The number of immigrants Canada welcomes is one of the highest relative to population in the world, Drummond notes.

At the same time, he said the findings show Canada has inadequate economic integration strategies.

"Slowness and in the extreme, failure to recognize foreign credentials is high on the list," he wrote. "But here too, progress is being made, as evidenced in the acceleration of recognition of foreign nursing credentials. Too bad it took so long to make the improvements."

Moreover, he said Canada's housing shortage needs to be addressed. "This is especially the case with the immigrants, the majority, who go to the larger metropolitan areas," he wrote. "Houses and even rent, are very expensive in Canada. With the exception of a few places like California and New York, housing is even expensive relative to the United States. The large numbers of immigrants exacerbate the problem by adding to housing demand."

Study raises 'bigger issue'

Francis Fong, managing director at TD Economics in Toronto, says the StatCan findings don't highlight a problem of Canada not being able to retain immigrants.

"The reality is that immigration and emigration decisions are complex, and a function not just of economic satisfaction, but future decisions about family (and) where one wants to retain connections, which Statistics Canada notes in the report," Fong said in an email to

"This tracks with the data from the report showing the emigration rate over time doesn’t really move – the share of immigrants emigrating after five, 10, 20 years after arrival has remained relatively constant since the mid-1980s and doesn't shift very much with the economic cycle."

However, the StatCan study reveals a problem with communities that need immigrants the most not being able to retain them, according to Fong.

"Many places across the country that have more dire need for new immigrants, such as Atlantic Canada, have seen both lower retention rates of immigrants and a loss of population from interprovincial migration – namely, young people moving to other provinces for economic opportunities," he explained.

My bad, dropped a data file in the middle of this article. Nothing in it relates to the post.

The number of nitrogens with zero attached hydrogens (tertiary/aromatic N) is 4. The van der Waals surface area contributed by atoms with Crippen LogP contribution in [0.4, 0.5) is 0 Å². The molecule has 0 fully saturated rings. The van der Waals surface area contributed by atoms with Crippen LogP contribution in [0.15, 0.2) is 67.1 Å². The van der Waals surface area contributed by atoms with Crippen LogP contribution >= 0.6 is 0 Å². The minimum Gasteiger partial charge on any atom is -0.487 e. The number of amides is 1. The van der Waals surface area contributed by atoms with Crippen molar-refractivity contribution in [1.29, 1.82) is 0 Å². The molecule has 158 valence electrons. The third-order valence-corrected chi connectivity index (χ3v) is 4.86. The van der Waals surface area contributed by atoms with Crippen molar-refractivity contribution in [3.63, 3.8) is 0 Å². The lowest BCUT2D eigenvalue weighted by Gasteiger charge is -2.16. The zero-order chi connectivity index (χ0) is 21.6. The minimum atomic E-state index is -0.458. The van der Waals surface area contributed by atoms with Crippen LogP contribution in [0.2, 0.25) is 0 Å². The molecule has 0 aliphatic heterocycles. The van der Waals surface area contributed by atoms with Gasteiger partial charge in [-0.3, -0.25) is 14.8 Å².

Some immigrants sold 'fake dreams'

Sweta Regmi, CEO and founder of career development company Teachndo in Sudbury, Ont., helps immigrants with career strategies. She says she feels some of the emigrants who left Canada may have had unrealistic expectations about coming to Canada. They also had the privilege and option to return to their homeland, she added.

"I think people who are leaving, they had a very high expectation, they were sold a lie -- fake dreams and everything," she said in a phone interview with, noting a problem with some unlicensed recruiters and shady immigration consultants.

But she added the onus is on would-be immigrants to do their research before deciding to move to Canada.

Immigrants may also have a good reason to leave, such as finding a more lucrative career elsewhere, she points out. "Sometimes it's a good thing to leave because it's all about what do they want," she said. 

The study used data from the Longitudinal Immigration Database to analyze the socioeconomic situation of immigrants after their admission to Canada, including employment income and mobility.

The database includes information for all immigrants since 1952 and non-permanent residents since 1980. It also uses tax files since 1982.

StatCan measured immigrant emigration using indirect criteria because it said no national database exists that measures the number of people who leave Canada. The study identifies emigrants through information in T1 tax returns and in the Permanent Resident Landing File from Immigration, Refugees and Citizenship Canada. "The results of this study were compared with results from other sources and have a high degree of coherence," according to StatCan.

Canada's immigration levels have been rising in recent years while emigration numbers have also been growing since the start of the millennium. The country welcomed a record high of more than 400,000 immigrants in 2022. Top Stories